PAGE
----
In a few weeks voters in Travis County will consider a plan to increase property taxes to help run a proposed medical school.
It's a medical over haul that promises a lot for Austin and Travis County. Thursday morning, a coalition of women's health care advocates gathered to endorse ballot Proposition number 1.
"While it cost to ramp up health care we can learn from other communities that access to housing and health care eventually drives down the cost related to emergency medicines to jail beds and to ems services, and it drives up earned income," said Ann Howard with Austin ECHO.
If Prop 1 is approved, the health district property tax would increase to 5-cents- per $100. For property valued at $214,000, which is about the average amount in Travis County, the annual district tax bill would go to $276. That breaks down to just over $20 a month.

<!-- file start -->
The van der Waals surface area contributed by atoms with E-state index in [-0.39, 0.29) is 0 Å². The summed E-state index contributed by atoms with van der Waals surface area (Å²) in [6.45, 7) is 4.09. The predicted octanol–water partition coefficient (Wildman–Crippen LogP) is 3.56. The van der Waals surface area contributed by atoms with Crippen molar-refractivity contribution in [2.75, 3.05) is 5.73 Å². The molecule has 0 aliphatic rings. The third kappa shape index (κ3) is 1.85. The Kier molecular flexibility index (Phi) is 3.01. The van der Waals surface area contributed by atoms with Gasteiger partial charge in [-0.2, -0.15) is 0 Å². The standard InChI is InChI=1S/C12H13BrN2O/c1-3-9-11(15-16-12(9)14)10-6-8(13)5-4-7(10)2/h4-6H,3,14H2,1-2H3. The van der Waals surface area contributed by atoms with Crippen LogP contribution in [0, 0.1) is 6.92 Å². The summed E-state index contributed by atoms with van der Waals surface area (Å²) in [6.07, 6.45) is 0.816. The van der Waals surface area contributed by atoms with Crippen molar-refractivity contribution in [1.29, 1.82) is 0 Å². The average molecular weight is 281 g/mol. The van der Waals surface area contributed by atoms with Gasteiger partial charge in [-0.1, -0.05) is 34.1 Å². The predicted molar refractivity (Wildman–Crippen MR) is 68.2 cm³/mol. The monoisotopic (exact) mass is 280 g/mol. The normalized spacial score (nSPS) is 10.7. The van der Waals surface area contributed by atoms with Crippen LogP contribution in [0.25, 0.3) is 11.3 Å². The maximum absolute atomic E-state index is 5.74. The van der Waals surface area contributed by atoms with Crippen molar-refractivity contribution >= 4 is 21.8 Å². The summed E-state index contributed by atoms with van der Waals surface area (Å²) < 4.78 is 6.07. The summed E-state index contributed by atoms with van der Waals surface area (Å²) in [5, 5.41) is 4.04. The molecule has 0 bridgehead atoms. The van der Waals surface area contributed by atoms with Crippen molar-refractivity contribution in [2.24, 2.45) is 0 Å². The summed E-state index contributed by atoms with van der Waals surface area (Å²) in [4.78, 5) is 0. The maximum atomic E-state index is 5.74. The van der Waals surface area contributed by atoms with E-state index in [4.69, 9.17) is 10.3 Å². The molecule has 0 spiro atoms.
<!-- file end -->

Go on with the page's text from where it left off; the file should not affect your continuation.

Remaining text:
The money raised, about $50 million a year, would help fund operating expenses for a medical school. The new complex near UMC Brackenridge would be operated by the University of Texas and the Seton Healthcare System.
Along with promising a healthy community, supporters say the medical school will be a major economic engine, creating thousands of direct and indirect jobs.
Juanita Stephens, a financial advisor and member of a women's business support group, believes owners of small companies will be able to tap into an employment ripple effect.
"It broadens your horizon if you can think of anything a hospital needs our want go and provide it that's how it provides jobs here," said Stephens.
With businesses closed and others struggling to stay open, there are those who are opposed to Prop 1 that say it's just the wrong time to pass a new tax.
Many signs have been put up by the Travis County Taxpayer's Union opposing the proposition.
"We're principally against Prop1 because it's an expensive solution in search of a problem," said Roger Falk with the group.
Falk and his group worry this tax proposal is just one of many that will over load the community.
"And you know these things are unsustainable we're taxing people out of their homes, particularly the poor and people on fixed incomes," said Flak.
Falk doesn't believe the tax hike is needed especially since the money that will be raised will not go toward the construction of the med school.
The debate will soon be settled. Voters start going to the polls October 22.